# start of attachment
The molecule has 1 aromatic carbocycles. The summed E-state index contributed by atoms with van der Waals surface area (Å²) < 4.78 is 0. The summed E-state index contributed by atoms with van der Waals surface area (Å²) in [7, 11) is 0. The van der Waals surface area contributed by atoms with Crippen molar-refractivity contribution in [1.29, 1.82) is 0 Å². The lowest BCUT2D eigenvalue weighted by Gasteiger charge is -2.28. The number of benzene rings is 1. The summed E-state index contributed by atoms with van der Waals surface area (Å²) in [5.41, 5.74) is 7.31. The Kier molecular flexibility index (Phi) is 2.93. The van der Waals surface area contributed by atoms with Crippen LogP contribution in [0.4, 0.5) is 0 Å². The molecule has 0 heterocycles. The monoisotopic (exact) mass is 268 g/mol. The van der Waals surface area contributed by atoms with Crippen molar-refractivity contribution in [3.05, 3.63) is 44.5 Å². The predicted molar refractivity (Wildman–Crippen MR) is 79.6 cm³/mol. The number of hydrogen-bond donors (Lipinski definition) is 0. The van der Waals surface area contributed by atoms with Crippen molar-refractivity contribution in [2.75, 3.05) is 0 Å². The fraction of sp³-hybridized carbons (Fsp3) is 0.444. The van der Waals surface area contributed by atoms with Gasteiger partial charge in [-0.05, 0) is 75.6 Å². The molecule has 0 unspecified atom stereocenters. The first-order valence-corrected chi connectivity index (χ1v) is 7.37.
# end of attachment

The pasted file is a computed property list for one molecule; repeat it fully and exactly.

The molecule has 1 aromatic carbocycles. The summed E-state index contributed by atoms with van der Waals surface area (Å²) < 4.78 is 0. The summed E-state index contributed by atoms with van der Waals surface area (Å²) in [7, 11) is 0. The van der Waals surface area contributed by atoms with Crippen molar-refractivity contribution in [1.29, 1.82) is 0 Å². The lowest BCUT2D eigenvalue weighted by Gasteiger charge is -2.28. The number of benzene rings is 1. The summed E-state index contributed by atoms with van der Waals surface area (Å²) in [5.41, 5.74) is 7.31. The Kier molecular flexibility index (Phi) is 2.93. The van der Waals surface area contributed by atoms with Crippen LogP contribution in [0.4, 0.5) is 0 Å². The molecule has 0 heterocycles. The monoisotopic (exact) mass is 268 g/mol. The van der Waals surface area contributed by atoms with Crippen molar-refractivity contribution in [3.05, 3.63) is 44.5 Å². The predicted molar refractivity (Wildman–Crippen MR) is 79.6 cm³/mol. The number of hydrogen-bond donors (Lipinski definition) is 0. The van der Waals surface area contributed by atoms with Crippen molar-refractivity contribution in [2.75, 3.05) is 0 Å². The fraction of sp³-hybridized carbons (Fsp3) is 0.444. The van der Waals surface area contributed by atoms with Gasteiger partial charge in [-0.05, 0) is 75.6 Å². The molecule has 0 unspecified atom stereocenters. The first-order valence-corrected chi connectivity index (χ1v) is 7.37.